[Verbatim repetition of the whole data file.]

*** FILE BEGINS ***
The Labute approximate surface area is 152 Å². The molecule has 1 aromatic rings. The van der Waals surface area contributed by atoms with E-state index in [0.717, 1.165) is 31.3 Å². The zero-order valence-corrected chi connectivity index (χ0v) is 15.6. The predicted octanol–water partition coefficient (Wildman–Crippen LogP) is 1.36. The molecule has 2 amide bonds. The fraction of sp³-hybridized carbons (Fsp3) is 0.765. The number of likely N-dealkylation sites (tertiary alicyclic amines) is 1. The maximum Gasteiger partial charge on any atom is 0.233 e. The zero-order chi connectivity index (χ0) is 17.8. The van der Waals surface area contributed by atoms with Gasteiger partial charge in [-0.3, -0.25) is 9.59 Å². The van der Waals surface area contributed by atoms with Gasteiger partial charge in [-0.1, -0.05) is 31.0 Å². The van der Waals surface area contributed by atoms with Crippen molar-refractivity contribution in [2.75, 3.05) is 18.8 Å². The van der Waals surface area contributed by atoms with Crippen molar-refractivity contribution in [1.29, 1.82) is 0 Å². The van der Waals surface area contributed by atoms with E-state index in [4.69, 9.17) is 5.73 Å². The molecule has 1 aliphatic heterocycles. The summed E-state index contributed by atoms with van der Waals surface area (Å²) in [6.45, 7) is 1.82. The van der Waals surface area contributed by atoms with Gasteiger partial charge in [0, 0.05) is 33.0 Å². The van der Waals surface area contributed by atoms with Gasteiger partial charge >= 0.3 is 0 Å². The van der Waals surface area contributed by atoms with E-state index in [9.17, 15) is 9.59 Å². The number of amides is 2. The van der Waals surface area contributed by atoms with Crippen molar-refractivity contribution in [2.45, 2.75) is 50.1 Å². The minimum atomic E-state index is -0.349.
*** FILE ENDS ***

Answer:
The Labute approximate surface area is 152 Å². The molecule has 1 aromatic rings. The van der Waals surface area contributed by atoms with E-state index in [0.717, 1.165) is 31.3 Å². The zero-order valence-corrected chi connectivity index (χ0v) is 15.6. The predicted octanol–water partition coefficient (Wildman–Crippen LogP) is 1.36. The molecule has 2 amide bonds. The fraction of sp³-hybridized carbons (Fsp3) is 0.765. The number of likely N-dealkylation sites (tertiary alicyclic amines) is 1. The maximum Gasteiger partial charge on any atom is 0.233 e. The zero-order chi connectivity index (χ0) is 17.8. The van der Waals surface area contributed by atoms with Gasteiger partial charge in [-0.3, -0.25) is 9.59 Å². The van der Waals surface area contributed by atoms with Gasteiger partial charge in [-0.1, -0.05) is 31.0 Å². The van der Waals surface area contributed by atoms with Crippen molar-refractivity contribution in [2.75, 3.05) is 18.8 Å². The van der Waals surface area contributed by atoms with Crippen molar-refractivity contribution in [1.29, 1.82) is 0 Å². The van der Waals surface area contributed by atoms with E-state index in [4.69, 9.17) is 5.73 Å². The molecule has 1 aliphatic heterocycles. The summed E-state index contributed by atoms with van der Waals surface area (Å²) in [6.45, 7) is 1.82. The van der Waals surface area contributed by atoms with Gasteiger partial charge in [0, 0.05) is 33.0 Å². The van der Waals surface area contributed by atoms with Gasteiger partial charge >= 0.3 is 0 Å². The van der Waals surface area contributed by atoms with E-state index in [9.17, 15) is 9.59 Å². The number of amides is 2. The van der Waals surface area contributed by atoms with Crippen molar-refractivity contribution in [2.45, 2.75) is 50.1 Å². The minimum atomic E-state index is -0.349.